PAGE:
With large number of youths leaving for Australia, Middle-East and other destinations he said it is very difficult to get staff and whoever comes for work want to work only for two months or so.

“Unlike grocery shops we have to train them and then after two months they leave. There is so much pressure and we cannot handle it. We have to even request staff to stay on with two hands folded but they do not stay,” said Sangay.

He said that Bhutanese after the pandemic are spending less due to both less disposable income and also a new savings habit.

“After the pandemic people have learnt a lot regarding the importance of saving their income. Before they were not calculative but now after the pandemic they are very calculative. Earlier people used to have a habit of eating out but now they prefer to cook at home and eat. The people buy all the essentials first and it is only with the leftover money that they may come or not. What also does not help is that the cost of living has gone up,” said Sangay.

Sangay said he feels like a servant buying food stuff and paying rent of Nu 40,000 with minimal customers and staff not staying.

Mobile repair shop

Yonzon Mobile Business is a shop that repairs mobile phones and sells components. Its owner Saroj said that business is down by 80 percent since the economic flow is not there.

“Before we used to get around Nu 4,000 to Nu 5,000 per day but these days it is Nu 250 and Nu 400. My customers were both locals and tourists,” said Saroj.

He said his business has been impacted by large numbers of young people leaving for Australia as they don’t see customers these days and they are only a few in number.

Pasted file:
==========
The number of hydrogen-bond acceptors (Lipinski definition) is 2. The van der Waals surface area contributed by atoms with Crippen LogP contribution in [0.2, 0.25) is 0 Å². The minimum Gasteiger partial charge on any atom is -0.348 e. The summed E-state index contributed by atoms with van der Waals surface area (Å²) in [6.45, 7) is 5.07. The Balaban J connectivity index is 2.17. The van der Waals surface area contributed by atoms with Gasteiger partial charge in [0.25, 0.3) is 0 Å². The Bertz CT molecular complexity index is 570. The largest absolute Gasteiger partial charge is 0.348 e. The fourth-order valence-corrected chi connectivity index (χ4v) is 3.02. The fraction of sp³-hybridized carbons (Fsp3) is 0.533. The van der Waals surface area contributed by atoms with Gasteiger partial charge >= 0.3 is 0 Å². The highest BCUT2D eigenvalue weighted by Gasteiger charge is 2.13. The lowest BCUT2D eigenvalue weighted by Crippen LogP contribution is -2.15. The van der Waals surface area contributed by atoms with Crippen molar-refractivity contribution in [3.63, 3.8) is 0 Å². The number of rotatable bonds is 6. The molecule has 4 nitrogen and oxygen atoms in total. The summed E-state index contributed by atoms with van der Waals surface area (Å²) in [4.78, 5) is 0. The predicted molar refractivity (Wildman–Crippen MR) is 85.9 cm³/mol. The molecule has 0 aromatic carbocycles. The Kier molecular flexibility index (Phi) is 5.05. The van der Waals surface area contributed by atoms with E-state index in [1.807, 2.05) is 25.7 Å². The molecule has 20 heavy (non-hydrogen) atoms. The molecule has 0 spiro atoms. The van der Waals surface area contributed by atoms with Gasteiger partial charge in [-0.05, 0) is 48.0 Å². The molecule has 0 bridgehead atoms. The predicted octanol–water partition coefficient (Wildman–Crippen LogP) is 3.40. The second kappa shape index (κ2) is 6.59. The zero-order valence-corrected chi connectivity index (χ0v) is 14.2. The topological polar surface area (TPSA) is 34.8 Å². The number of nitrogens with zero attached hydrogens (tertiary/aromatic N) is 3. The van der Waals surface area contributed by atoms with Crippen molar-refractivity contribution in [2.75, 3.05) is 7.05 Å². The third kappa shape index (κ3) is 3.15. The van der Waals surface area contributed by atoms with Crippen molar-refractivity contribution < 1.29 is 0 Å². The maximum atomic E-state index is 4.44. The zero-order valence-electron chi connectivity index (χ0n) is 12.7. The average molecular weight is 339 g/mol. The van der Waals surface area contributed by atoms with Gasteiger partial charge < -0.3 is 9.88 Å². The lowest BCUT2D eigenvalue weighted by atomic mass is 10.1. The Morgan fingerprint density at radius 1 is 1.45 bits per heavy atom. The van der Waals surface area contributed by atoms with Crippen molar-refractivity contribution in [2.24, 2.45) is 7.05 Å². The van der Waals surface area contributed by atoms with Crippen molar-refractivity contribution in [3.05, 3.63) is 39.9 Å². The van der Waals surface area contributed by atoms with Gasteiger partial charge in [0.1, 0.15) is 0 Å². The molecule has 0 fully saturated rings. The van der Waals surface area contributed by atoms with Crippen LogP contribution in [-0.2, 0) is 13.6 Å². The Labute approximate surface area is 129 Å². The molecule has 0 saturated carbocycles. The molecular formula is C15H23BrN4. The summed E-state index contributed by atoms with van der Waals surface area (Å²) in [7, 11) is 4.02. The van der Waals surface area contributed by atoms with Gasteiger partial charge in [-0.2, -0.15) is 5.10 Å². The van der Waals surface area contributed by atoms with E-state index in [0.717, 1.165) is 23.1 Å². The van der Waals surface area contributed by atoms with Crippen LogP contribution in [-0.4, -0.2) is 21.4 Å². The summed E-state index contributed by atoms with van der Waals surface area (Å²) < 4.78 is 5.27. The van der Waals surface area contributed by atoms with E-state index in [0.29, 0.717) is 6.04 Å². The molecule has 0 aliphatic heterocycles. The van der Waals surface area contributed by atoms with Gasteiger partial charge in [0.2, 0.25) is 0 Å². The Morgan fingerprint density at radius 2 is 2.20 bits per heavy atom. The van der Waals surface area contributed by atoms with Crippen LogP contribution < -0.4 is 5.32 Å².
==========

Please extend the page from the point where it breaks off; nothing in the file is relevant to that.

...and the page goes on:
At the same time, he also feels that if there are more tourists then his business will also improve as directly or indirectly everyone is dependent on tourism in Paro town.

He said that only local restaurants near workshops etc and top rated hotels have business.

“We in the town are having lots of problems. One of my friends closed his grocery shop since he said there are not enough customers,” said Saroj.

He said that even when tourist guides come here and he asks them if they are new, then they say there are mainly from the old reservations or old rate.


Handicraft shop Tashi Wangmo owned by Tashi Wangmo said that business is down by 60 percent.

“Tourists are coming but they cannot stay for long and buy things due to the higher charges and also entry frees at various locations,” said Tashi.

Tashi has not paid rent for two months and she has not paid her loans too. She said she is surviving on past savings, but after a year or two she does not know how she will eat.

She said there are around 63 handicraft outlets in Paro and none of them are doing well.

She said the businesses should be given at least five years to recover after the pandemic.

She said that the landlords are increasing the rent.

A sales staff at another handicraft shop, Bhutan Made, Pema said that there has been a drop of 50 to 60 percent in sales compared to 2019. She said that there are tourists but they are mostly regional tourists.


Phurpa Wangmo from Paro who worked in the hotel sector until recently said the hotels in Paro are in a survival mode with mainly local Bhutanese tourists.

“They sell rooms at a loss and some food and drinks just to survive. They cannot save. In March there should be a lot of guests but it is not happening,” she said.

Phurpa said that she met a foreign tourist who said she cannot shop due to the higher charges for her and that tourist had gone to the Punakha Tsechu but found only a few tourists.

Phurpa said that if things do not improve then not much guests are likely to come for Paro Tsechu in the first week of April.